Monday, December 31, 2007

Training - Powertec Workbench Multi System

Many years ago, after the second sprint of a hard ridden Gimbles ride, I was scrunched up on the wood bench at the convenience store (the only sit-down spot in the shade), drinking my Gatorade, listening to everyone talking about whatever. I had made some big efforts and for once actually made it to the end of the ride with the group.

One guy, sitting a couple guys over, turned and looked at me. Now, I should point out that this guy was a really good rider, a Cat 1 (I think) that went by "Mikie". Tall, lanky, slim, with the spiky blonde hair in style at the time. I hadn't seen him at Gimbles, but then again, I hadn't been doing Gimbles very long at this time. The only other places I'd seen him were:
1. At virtually all of the SUNY Purchase sprints, but he didn't really get mixed up with them, he just hammered at the front.
2. At Gainesville FL where he and his Kissena team did some absolutely monsterous miles with their newly crowned Junior National Champion Sean Nealy.
3. At various Central Park and Prospect Park races. He won at least one of them.

So, to be there with someone that strong was, well, a bit satisfying.

Of course, with my jersey unzipped, slouching, I probably didn't make a good impression.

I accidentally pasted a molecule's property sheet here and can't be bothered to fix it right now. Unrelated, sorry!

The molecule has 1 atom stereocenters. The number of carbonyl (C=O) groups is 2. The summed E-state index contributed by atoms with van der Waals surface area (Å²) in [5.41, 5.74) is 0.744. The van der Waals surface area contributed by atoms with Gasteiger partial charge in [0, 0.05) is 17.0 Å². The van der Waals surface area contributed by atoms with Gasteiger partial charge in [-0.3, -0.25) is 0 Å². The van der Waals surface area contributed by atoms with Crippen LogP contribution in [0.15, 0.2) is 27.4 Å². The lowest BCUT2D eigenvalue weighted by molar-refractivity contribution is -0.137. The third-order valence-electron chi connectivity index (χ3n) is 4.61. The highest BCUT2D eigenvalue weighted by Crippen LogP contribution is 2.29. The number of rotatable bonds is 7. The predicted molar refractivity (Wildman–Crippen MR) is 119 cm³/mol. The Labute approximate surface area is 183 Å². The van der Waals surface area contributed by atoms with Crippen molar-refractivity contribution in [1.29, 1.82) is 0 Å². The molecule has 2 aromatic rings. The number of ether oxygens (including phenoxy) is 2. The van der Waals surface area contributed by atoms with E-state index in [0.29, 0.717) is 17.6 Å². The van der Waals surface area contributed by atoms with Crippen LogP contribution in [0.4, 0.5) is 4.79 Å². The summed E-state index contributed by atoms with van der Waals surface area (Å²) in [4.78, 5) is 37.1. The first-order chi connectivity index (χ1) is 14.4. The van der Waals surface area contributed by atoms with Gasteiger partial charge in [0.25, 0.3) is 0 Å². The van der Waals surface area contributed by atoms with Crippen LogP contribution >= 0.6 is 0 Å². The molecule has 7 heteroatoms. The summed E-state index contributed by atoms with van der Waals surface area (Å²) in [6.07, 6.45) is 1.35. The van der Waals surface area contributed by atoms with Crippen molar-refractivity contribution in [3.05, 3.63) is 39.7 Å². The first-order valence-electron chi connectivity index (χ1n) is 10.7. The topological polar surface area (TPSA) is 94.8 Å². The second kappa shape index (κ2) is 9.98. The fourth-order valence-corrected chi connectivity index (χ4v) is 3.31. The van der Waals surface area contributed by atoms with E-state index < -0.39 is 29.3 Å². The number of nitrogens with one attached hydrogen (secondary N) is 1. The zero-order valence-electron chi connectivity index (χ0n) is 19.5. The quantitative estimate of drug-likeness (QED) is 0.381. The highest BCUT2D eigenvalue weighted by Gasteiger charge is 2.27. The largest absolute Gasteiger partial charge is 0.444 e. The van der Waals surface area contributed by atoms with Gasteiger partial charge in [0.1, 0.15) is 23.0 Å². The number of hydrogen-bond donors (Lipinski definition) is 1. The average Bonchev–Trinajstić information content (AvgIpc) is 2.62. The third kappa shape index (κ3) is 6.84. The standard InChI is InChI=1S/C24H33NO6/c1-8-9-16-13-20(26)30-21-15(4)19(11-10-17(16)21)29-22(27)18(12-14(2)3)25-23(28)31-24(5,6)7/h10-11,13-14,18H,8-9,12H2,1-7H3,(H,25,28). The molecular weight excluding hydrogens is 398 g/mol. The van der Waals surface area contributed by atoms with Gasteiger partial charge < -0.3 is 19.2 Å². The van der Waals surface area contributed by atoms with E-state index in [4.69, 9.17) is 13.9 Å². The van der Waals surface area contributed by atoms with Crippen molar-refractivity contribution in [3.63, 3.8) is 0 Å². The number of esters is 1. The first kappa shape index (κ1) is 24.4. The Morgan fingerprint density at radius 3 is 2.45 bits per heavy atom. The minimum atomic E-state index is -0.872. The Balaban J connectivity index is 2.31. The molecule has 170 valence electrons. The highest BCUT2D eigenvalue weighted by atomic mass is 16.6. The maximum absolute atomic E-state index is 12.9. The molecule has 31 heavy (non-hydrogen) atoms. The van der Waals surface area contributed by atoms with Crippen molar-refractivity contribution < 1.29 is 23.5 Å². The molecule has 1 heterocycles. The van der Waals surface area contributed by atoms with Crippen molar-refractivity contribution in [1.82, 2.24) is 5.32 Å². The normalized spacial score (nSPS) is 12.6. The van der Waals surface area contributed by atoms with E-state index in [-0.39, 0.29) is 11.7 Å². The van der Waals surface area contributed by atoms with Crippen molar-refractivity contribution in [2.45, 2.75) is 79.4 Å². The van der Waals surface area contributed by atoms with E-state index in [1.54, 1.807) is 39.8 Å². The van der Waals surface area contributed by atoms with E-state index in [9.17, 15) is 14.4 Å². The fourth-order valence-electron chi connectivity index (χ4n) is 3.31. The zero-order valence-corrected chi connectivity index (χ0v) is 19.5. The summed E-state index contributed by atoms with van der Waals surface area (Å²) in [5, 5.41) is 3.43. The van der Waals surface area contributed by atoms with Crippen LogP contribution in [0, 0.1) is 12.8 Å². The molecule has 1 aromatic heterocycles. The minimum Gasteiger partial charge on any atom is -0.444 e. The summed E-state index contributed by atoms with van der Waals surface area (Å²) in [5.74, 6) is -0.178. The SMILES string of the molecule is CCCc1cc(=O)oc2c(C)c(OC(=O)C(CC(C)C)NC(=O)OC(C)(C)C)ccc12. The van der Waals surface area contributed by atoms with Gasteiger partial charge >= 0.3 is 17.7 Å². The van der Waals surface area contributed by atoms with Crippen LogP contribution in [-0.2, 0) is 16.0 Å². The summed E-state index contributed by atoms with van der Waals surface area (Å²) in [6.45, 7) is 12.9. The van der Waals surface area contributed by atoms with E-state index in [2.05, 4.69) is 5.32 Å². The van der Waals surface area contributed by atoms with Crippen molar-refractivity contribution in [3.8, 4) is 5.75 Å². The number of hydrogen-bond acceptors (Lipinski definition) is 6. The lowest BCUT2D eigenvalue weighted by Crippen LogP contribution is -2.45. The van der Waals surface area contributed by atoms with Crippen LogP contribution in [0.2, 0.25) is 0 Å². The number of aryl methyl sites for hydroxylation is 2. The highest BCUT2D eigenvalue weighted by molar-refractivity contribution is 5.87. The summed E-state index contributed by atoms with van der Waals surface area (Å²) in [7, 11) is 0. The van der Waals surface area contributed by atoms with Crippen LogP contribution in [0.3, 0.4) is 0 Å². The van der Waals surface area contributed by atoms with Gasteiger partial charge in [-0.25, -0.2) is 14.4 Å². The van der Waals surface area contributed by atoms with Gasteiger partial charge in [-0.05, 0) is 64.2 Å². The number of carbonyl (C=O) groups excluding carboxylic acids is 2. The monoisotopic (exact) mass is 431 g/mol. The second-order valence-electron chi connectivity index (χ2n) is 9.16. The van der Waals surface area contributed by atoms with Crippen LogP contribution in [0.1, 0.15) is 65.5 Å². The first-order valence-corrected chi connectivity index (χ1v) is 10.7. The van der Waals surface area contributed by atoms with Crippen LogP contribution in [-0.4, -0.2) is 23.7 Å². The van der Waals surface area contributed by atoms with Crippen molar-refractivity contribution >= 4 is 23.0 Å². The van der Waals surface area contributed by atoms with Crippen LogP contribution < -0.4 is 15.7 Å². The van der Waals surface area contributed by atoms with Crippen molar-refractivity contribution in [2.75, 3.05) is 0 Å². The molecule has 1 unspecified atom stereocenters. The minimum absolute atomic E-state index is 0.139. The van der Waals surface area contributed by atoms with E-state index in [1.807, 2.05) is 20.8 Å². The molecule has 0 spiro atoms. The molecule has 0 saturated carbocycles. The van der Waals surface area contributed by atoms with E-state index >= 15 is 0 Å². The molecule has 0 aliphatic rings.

He looked at me and confirmed my suspicions when he blurted out, in a post ride "what the heck was I thinking?" way, "Yo, what's with your hollow chest? You need to lift a bit. And you look so white, you need to get to the beach or something."

That got a bunch of guys going, some chiding Mikie, some laughing, etc.

The good part was he meant it all in good fun.

The bad part was that he was right.

At some point shortly thereafter I started doing some upper body exercises, mainly push ups and some dumbbell type things. I also worked on my tan, but that's a different topic altogether! My brother said once that we family members (at least me and him) were blessed with distinctly unflattering builds - the aforementioned hollow chest and a stomach better for squirreling away reserves than modeling for an abdominal workout gizmo.